Quarterly digital governance ratings revealed for global companies

The latest quarterly digital governance ratings for global companies reveals that only a handful of companies, including Microsoft, and Deutsche Telekom, achieved an A rating.

330 global companies have been graded with the average score being 50.61 or a ‘C rating’ highlighting that the majority of companies are yet to integrate environmental, social and governance (ESG) policies within their digital strategy.

EthicsGrade develops AI-driven models to assist in completing the picture of ESG maturity of some of the world’s largest organisations to show which companies are implementing good governance commensurate with their digital strategy, as well as those whose rankings have slipped in 2022.  

Microsoft and Deutsche Telekom were marked highly across their technology governance such as cyber and privacy-related safeguards, and consideration of the environmental consequences of their digital strategy. 

Charles Radclyffe, Managing Partner, EthicsGrade “As one of the largest tech conglomerates globally, Microsoft has significant reach and responsibility.  It’s ESG and good governance strategy provides a high standard for the policy and efforts for the rest of the tech industry; although sadly many others are nowhere near the same level.” 


Companies with highest corporate digital responsibility rankings: 

  1. Microsoft = 82.80 A
  2. Deutsche Telekom = 82.68 A
  3. Cisco Systems = 80.17 A
  4. Sony = 76.70 B
  5. Merck Group = 77.79 B


The worst performing companies with little or no corporate digital responsibility 

  1. Gazprom = 1.20 NR
  2. Renren = 11.95 NR
  3. Scoop.it =14.55 NR
  4. Rosneft = 16.34 NR
  5. Plenty of Fish = 17.23 NR


Both telecoms and the IT sector have companies demonstrating a high quality of privacy and security policies, along with data and technology ethics principles. 

For example Cisco (80.17) and Ericsson (74.95) both demonstrated high-level consideration of digital governance, public policy, privacy and sustainability; frequently publishing house-views and policies on these topics and contributing to wider public conversation. 

Similarly, Deutsche Telekom, the German telecommunications company is the second highest scoring organisation that EthicsGrade has rated. It exhibits a high degree of transparency regarding data ethics and AI, with detailed public information available on their AI ethics principles, and efforts to improve public education surrounding cybersecurity risks.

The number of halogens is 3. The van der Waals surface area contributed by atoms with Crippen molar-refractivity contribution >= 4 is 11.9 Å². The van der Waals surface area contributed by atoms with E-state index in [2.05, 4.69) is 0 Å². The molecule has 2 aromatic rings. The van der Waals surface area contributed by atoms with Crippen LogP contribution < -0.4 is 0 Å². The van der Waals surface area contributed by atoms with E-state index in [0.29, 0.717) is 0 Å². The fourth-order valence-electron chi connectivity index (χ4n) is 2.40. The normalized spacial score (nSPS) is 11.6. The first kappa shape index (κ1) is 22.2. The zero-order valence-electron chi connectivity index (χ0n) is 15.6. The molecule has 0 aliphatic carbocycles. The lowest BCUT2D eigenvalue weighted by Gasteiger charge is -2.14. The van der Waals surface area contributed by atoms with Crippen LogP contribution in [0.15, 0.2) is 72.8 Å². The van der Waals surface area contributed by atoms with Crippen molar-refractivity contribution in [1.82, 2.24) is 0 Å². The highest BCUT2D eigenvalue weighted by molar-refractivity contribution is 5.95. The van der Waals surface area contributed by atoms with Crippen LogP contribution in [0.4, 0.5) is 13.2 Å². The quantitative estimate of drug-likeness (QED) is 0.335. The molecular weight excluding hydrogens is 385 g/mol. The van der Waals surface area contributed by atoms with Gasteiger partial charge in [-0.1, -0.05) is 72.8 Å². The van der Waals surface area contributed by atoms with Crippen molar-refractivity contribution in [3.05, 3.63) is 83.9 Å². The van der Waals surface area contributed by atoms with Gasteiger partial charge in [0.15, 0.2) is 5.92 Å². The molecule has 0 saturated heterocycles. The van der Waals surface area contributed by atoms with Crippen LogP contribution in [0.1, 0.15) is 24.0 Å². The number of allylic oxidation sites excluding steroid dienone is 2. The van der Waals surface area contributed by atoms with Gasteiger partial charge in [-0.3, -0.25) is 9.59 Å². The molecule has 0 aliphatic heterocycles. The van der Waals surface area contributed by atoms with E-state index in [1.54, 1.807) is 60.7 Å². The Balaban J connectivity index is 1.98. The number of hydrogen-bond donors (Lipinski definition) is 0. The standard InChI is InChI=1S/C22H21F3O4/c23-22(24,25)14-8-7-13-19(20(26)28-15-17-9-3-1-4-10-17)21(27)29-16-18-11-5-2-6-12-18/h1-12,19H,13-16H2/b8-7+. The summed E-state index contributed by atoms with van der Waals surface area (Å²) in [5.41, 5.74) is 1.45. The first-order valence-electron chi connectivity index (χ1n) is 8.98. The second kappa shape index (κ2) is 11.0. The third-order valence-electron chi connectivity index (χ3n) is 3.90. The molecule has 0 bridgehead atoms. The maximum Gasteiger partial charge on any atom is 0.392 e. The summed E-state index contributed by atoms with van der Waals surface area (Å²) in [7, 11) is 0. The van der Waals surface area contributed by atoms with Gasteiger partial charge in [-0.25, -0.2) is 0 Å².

Its Corporate Responsibility Report provides insight into their work to ‘green’ their network, with a range of sustainability steps in place to reduce energy efficiency and hardware choices to minimise environmental impact. Additionally, efforts to make their digitalisation process more inclusive has also been a focus for Deutsche Telekom, adding to its impressive EthicsGrade rating.  


Lowest Performing Industries 

With more people using online dating platforms they hold a large amount of very personal data. However, EthicsGrade was unable to identify meaningful transparency into their data and security protocols, how they are ensuring the use of AI and automation responsibly, and how they safeguard their users from cybersecurity risks aside from catfishing. Given these platforms rely on the use of algorithmic matching algorithms in order to provide services to potentially millions of users with very small back-office teams, it’s critical that users can trust not just the person they are matched with, but the match-making AI with their heart.

Five of the largest online dating platforms in the UK: Tinder (27.23), Hinge (28.62) , Plenty of Fish (17.23), Match.com (18.64) and Grindr (31.76) were all below the tenth percentile of rated companies, and with insufficient data received a not-rated (NR) grade. This highlights the lack of transparency across this sector. 


Russian Companies

Over the last quarter, EthicsGrade saw a significant decrease in scores for companies based in Russia. It’s analysts were unable to access Gazprom, Rosneft and VK’s corporate information due to their websites becoming blocked in outside territories, following the war in Ukraine.


Lowest scoring Russian companies: 

  1. Gazprom -44.34 from 45.54 R to 1.20 NR, 
  2. Rosneft = -40.32 from 56.66 D to 16.34 NR, 
  3. VK = -13.04 from 57.07 D to 44.03 R


Whilst it is unlikely Russian companies have changed their governance on digitalisation in recent months, clearly geopolitics has an unintended impact on ESG ratings agencies who are struggling to ascertain accurately the ESG risks of companies on the other side of the Russian firewall. While this will matter less to the asset management industry, as most western investors will have already exited their holdings in Russia – this does have a bearing on other stakeholders, most notably consumers, employees and the Russian supply-chain, who, despite the macro-geopolitical landscape will be reliant on free and open data-sources like EthicsGrade to determine which companies they engage with best align to their values.

Charles Radclyffe continued: “Investors should see red flags at global companies which are unrated for data governance, particularly if their business models rely on AI and data analytics. Organisations that receive an ‘NR’ rating are not being sufficiently transparent about their technological governance and thus have failed to fully integrate ESG principles across their core business operations.”


The full quarterly update can be found here https://www.ethicsgrade.io/ratings.